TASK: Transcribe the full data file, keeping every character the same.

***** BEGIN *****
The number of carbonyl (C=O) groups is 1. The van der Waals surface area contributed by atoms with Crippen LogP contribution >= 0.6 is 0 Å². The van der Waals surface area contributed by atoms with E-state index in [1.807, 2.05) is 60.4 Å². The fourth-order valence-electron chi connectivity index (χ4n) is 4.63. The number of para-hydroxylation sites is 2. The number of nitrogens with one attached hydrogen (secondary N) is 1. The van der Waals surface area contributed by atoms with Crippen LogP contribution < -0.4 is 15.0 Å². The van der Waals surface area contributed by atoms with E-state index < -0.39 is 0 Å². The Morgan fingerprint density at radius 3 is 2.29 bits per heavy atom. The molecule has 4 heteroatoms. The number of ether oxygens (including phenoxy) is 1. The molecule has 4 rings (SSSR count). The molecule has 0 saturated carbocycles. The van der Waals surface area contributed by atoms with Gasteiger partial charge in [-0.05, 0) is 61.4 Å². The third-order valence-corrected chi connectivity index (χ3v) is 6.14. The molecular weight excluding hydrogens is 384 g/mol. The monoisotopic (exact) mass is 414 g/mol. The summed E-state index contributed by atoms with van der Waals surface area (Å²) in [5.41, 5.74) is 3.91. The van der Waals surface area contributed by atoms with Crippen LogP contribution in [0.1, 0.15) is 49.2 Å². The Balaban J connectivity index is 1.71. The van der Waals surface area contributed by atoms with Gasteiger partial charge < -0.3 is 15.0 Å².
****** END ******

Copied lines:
The number of carbonyl (C=O) groups is 1. The van der Waals surface area contributed by atoms with Crippen LogP contribution >= 0.6 is 0 Å². The van der Waals surface area contributed by atoms with E-state index in [1.807, 2.05) is 60.4 Å². The fourth-order valence-electron chi connectivity index (χ4n) is 4.63. The number of para-hydroxylation sites is 2. The number of nitrogens with one attached hydrogen (secondary N) is 1. The van der Waals surface area contributed by atoms with Crippen LogP contribution < -0.4 is 15.0 Å². The van der Waals surface area contributed by atoms with E-state index < -0.39 is 0 Å². The Morgan fingerprint density at radius 3 is 2.29 bits per heavy atom. The molecule has 4 heteroatoms. The number of ether oxygens (including phenoxy) is 1. The molecule has 4 rings (SSSR count). The molecule has 0 saturated carbocycles. The van der Waals surface area contributed by atoms with Gasteiger partial charge in [-0.05, 0) is 61.4 Å². The third-order valence-corrected chi connectivity index (χ3v) is 6.14. The molecular weight excluding hydrogens is 384 g/mol. The monoisotopic (exact) mass is 414 g/mol. The summed E-state index contributed by atoms with van der Waals surface area (Å²) in [5.41, 5.74) is 3.91. The van der Waals surface area contributed by atoms with Crippen LogP contribution in [0.1, 0.15) is 49.2 Å². The Balaban J connectivity index is 1.71. The van der Waals surface area contributed by atoms with Gasteiger partial charge < -0.3 is 15.0 Å².